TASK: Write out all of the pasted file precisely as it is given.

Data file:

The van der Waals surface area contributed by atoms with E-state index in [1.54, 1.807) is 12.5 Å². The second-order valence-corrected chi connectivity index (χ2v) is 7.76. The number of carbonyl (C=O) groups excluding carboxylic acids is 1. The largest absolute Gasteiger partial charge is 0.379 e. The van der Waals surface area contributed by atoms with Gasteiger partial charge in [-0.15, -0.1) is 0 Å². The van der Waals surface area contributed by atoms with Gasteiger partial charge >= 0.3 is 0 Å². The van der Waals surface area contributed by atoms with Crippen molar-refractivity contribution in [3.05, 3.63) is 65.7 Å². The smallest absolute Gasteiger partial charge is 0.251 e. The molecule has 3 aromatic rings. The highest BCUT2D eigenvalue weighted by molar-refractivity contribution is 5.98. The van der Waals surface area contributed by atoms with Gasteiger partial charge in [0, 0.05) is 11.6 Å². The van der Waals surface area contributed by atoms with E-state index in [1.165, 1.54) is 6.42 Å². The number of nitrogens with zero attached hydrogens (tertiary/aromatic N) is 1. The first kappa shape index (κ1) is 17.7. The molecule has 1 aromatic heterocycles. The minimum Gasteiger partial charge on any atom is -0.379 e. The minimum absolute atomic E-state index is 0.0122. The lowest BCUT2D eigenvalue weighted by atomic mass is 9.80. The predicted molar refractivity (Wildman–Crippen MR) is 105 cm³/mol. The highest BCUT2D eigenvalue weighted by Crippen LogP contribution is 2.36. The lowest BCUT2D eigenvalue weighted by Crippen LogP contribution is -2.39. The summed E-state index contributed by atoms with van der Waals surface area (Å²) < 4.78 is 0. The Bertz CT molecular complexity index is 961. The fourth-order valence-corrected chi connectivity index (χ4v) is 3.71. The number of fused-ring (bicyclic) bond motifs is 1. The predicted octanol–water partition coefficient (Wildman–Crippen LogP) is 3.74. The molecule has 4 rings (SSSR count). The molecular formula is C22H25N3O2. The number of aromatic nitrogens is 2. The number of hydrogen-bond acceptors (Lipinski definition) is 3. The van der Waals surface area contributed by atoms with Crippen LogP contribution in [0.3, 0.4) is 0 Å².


The van der Waals surface area contributed by atoms with E-state index in [1.54, 1.807) is 12.5 Å². The second-order valence-corrected chi connectivity index (χ2v) is 7.76. The number of carbonyl (C=O) groups excluding carboxylic acids is 1. The largest absolute Gasteiger partial charge is 0.379 e. The van der Waals surface area contributed by atoms with Gasteiger partial charge in [-0.15, -0.1) is 0 Å². The van der Waals surface area contributed by atoms with Gasteiger partial charge >= 0.3 is 0 Å². The van der Waals surface area contributed by atoms with Crippen molar-refractivity contribution in [3.05, 3.63) is 65.7 Å². The smallest absolute Gasteiger partial charge is 0.251 e. The molecule has 3 aromatic rings. The highest BCUT2D eigenvalue weighted by molar-refractivity contribution is 5.98. The van der Waals surface area contributed by atoms with Gasteiger partial charge in [0, 0.05) is 11.6 Å². The van der Waals surface area contributed by atoms with E-state index in [1.165, 1.54) is 6.42 Å². The number of nitrogens with zero attached hydrogens (tertiary/aromatic N) is 1. The first kappa shape index (κ1) is 17.7. The molecule has 1 aromatic heterocycles. The minimum Gasteiger partial charge on any atom is -0.379 e. The minimum absolute atomic E-state index is 0.0122. The lowest BCUT2D eigenvalue weighted by atomic mass is 9.80. The predicted molar refractivity (Wildman–Crippen MR) is 105 cm³/mol. The highest BCUT2D eigenvalue weighted by Crippen LogP contribution is 2.36. The lowest BCUT2D eigenvalue weighted by Crippen LogP contribution is -2.39. The summed E-state index contributed by atoms with van der Waals surface area (Å²) < 4.78 is 0. The Bertz CT molecular complexity index is 961. The fourth-order valence-corrected chi connectivity index (χ4v) is 3.71. The number of fused-ring (bicyclic) bond motifs is 1. The predicted octanol–water partition coefficient (Wildman–Crippen LogP) is 3.74. The molecule has 4 rings (SSSR count). The molecular formula is C22H25N3O2. The number of aromatic nitrogens is 2. The number of hydrogen-bond acceptors (Lipinski definition) is 3. The van der Waals surface area contributed by atoms with Crippen LogP contribution in [0.3, 0.4) is 0 Å².